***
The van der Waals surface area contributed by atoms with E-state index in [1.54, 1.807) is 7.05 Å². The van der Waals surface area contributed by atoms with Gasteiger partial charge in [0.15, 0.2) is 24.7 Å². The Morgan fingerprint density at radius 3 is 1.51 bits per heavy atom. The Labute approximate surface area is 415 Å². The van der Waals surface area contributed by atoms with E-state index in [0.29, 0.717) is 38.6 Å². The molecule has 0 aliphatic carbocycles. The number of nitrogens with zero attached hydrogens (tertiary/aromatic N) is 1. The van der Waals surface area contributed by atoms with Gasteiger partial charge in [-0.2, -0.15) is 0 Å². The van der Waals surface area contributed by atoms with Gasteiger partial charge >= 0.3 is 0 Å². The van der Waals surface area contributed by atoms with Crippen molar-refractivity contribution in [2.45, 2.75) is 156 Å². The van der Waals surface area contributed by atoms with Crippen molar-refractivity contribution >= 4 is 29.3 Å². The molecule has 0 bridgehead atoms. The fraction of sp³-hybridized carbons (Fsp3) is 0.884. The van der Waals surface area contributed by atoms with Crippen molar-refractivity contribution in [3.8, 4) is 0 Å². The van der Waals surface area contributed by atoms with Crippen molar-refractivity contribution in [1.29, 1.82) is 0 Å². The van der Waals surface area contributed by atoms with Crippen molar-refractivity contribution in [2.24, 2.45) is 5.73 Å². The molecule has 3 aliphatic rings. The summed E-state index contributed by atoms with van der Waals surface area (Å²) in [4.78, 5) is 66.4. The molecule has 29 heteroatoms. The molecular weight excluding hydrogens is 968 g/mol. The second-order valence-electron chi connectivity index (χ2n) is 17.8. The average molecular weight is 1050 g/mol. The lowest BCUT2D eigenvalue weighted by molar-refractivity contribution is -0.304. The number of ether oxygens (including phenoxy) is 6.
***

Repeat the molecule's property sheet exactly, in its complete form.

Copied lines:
The van der Waals surface area contributed by atoms with E-state index in [1.54, 1.807) is 7.05 Å². The van der Waals surface area contributed by atoms with Gasteiger partial charge in [0.15, 0.2) is 24.7 Å². The Morgan fingerprint density at radius 3 is 1.51 bits per heavy atom. The Labute approximate surface area is 415 Å². The van der Waals surface area contributed by atoms with E-state index in [0.29, 0.717) is 38.6 Å². The molecule has 0 aliphatic carbocycles. The number of nitrogens with zero attached hydrogens (tertiary/aromatic N) is 1. The van der Waals surface area contributed by atoms with Gasteiger partial charge in [-0.2, -0.15) is 0 Å². The van der Waals surface area contributed by atoms with Gasteiger partial charge >= 0.3 is 0 Å². The van der Waals surface area contributed by atoms with Crippen molar-refractivity contribution in [2.45, 2.75) is 156 Å². The van der Waals surface area contributed by atoms with Crippen molar-refractivity contribution >= 4 is 29.3 Å². The molecule has 0 bridgehead atoms. The fraction of sp³-hybridized carbons (Fsp3) is 0.884. The van der Waals surface area contributed by atoms with Crippen molar-refractivity contribution in [3.8, 4) is 0 Å². The van der Waals surface area contributed by atoms with Crippen molar-refractivity contribution in [1.29, 1.82) is 0 Å². The van der Waals surface area contributed by atoms with Crippen molar-refractivity contribution in [2.24, 2.45) is 5.73 Å². The molecule has 3 aliphatic rings. The summed E-state index contributed by atoms with van der Waals surface area (Å²) in [4.78, 5) is 66.4. The molecule has 29 heteroatoms. The molecular weight excluding hydrogens is 968 g/mol. The second-order valence-electron chi connectivity index (χ2n) is 17.8. The average molecular weight is 1050 g/mol. The lowest BCUT2D eigenvalue weighted by molar-refractivity contribution is -0.304. The number of ether oxygens (including phenoxy) is 6.